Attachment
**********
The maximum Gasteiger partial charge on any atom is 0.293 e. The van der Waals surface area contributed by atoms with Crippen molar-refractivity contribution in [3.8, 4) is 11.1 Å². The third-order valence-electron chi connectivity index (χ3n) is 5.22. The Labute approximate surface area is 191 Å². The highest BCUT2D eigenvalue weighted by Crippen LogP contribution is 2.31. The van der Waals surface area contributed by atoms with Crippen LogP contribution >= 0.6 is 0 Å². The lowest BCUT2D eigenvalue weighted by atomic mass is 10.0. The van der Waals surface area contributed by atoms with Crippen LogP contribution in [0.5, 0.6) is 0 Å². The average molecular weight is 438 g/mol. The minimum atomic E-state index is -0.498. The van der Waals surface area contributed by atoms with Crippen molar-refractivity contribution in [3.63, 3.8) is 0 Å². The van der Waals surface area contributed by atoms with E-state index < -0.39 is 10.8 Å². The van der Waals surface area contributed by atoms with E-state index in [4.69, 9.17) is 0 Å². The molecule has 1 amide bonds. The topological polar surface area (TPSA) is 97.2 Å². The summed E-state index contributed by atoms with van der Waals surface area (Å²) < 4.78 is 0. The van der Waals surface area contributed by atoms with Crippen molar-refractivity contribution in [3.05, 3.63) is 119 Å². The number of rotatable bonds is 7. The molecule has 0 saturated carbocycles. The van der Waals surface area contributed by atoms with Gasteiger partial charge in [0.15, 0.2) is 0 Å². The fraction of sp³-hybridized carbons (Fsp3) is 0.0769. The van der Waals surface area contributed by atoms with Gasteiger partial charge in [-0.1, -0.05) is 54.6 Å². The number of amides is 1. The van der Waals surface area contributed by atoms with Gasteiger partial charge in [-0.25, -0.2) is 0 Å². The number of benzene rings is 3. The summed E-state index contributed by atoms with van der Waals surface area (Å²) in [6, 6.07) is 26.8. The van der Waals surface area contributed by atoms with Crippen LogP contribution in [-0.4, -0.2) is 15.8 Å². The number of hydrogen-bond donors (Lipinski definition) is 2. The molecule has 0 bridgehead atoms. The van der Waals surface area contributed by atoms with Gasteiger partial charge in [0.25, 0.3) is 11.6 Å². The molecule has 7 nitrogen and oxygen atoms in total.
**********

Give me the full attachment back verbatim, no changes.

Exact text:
The maximum Gasteiger partial charge on any atom is 0.293 e. The van der Waals surface area contributed by atoms with Crippen molar-refractivity contribution in [3.8, 4) is 11.1 Å². The third-order valence-electron chi connectivity index (χ3n) is 5.22. The Labute approximate surface area is 191 Å². The highest BCUT2D eigenvalue weighted by Crippen LogP contribution is 2.31. The van der Waals surface area contributed by atoms with Crippen LogP contribution >= 0.6 is 0 Å². The lowest BCUT2D eigenvalue weighted by atomic mass is 10.0. The van der Waals surface area contributed by atoms with Crippen LogP contribution in [0.5, 0.6) is 0 Å². The average molecular weight is 438 g/mol. The minimum atomic E-state index is -0.498. The van der Waals surface area contributed by atoms with Crippen molar-refractivity contribution in [3.63, 3.8) is 0 Å². The van der Waals surface area contributed by atoms with E-state index < -0.39 is 10.8 Å². The van der Waals surface area contributed by atoms with E-state index in [4.69, 9.17) is 0 Å². The molecule has 1 amide bonds. The topological polar surface area (TPSA) is 97.2 Å². The summed E-state index contributed by atoms with van der Waals surface area (Å²) < 4.78 is 0. The van der Waals surface area contributed by atoms with Crippen molar-refractivity contribution in [3.05, 3.63) is 119 Å². The number of rotatable bonds is 7. The molecule has 0 saturated carbocycles. The van der Waals surface area contributed by atoms with Gasteiger partial charge in [0.15, 0.2) is 0 Å². The fraction of sp³-hybridized carbons (Fsp3) is 0.0769. The van der Waals surface area contributed by atoms with Gasteiger partial charge in [-0.1, -0.05) is 54.6 Å². The number of amides is 1. The van der Waals surface area contributed by atoms with Gasteiger partial charge in [-0.25, -0.2) is 0 Å². The number of benzene rings is 3. The summed E-state index contributed by atoms with van der Waals surface area (Å²) in [6, 6.07) is 26.8. The van der Waals surface area contributed by atoms with Crippen LogP contribution in [-0.4, -0.2) is 15.8 Å². The number of hydrogen-bond donors (Lipinski definition) is 2. The molecule has 0 bridgehead atoms. The van der Waals surface area contributed by atoms with Gasteiger partial charge in [0.25, 0.3) is 11.6 Å². The molecule has 7 nitrogen and oxygen atoms in total.